This begins the first in a series of excerpts from Personal History of Sister M. Julitta.
[My notes and observations are given in bracketed italics.]
My parents, both born and reared in Guttenberg, Iowa, were among the early settlers of southeastern South Dakota. My father, William Naescher, was the oldest of three; and mother, whole maiden name was Caroline Nipp, was the only girl and oldest of seven children. [The parents of both William and Caroline were immigrants from Liechtenstein.] In 1879 my parents were married in Guttenberg, Father Albers performing the ceremony. About this time mother’s folks decided to go West. They took up land claims in the beautiful James River valley about eleven miles north of Yankton and, at once, began to make improvements; and my parents, who followed soon after, put up their temporary home close by. Here, on July 27, 1881, I was born, their first child. I was baptized in the little country church of Mayfield and given the name Mary Catherine.
Father, mother and two of mother’s brothers took up claims about forty miles northwest of their primitive home. [The brothers were Alois “Louis” Nipp (1861-1939) and probably Emil Nipp (1862-1908). Here and other places in her writing S. Julitta frequently refers to a person by their relationship rather than by name.] After my father had broken and fenced the land, planted the required number of trees and put up substantial buildings, standing today, he had the farm worked by hands while he himself ran a creamery. This, however, was not of long standing for in the spring of 1886 he took a chill and within several days died of pneumonia. A few days previous my little brother had succumbed to the same disease. [William Naescher, the father, died 20 June 1886, the little brother was Edward Naescher, aged 21 months, died 17 June 1886.] I little realized what this loss meant but I was panic stricken when they put my papa and buddy into the same big hole.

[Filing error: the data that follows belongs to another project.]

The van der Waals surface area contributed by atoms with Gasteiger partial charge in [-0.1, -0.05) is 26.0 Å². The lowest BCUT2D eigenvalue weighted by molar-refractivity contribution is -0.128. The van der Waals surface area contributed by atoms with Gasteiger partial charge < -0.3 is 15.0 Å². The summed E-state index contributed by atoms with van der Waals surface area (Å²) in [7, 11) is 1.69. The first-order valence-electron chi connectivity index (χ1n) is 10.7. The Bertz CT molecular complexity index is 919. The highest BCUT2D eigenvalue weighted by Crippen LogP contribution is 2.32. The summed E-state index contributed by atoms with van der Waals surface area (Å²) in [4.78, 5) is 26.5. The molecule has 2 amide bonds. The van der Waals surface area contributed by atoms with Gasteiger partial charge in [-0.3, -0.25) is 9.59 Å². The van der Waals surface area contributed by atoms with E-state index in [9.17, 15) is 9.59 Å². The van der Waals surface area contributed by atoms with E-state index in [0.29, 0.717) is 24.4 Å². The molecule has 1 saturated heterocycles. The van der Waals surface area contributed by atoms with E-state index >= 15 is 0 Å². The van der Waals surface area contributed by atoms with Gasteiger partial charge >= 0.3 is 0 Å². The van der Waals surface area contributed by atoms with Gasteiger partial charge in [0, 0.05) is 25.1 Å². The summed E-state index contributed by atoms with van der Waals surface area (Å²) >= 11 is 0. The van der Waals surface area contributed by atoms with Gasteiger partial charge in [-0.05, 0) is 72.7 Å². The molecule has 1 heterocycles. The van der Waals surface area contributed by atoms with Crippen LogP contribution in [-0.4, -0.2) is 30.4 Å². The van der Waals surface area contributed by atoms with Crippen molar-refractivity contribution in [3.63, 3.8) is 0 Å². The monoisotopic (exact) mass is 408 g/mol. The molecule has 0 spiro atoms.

[Both William Naescher and Edward Naescher are buried at St. Stephen’s Catholic Cemetery in Bridgewater, South Dakota.]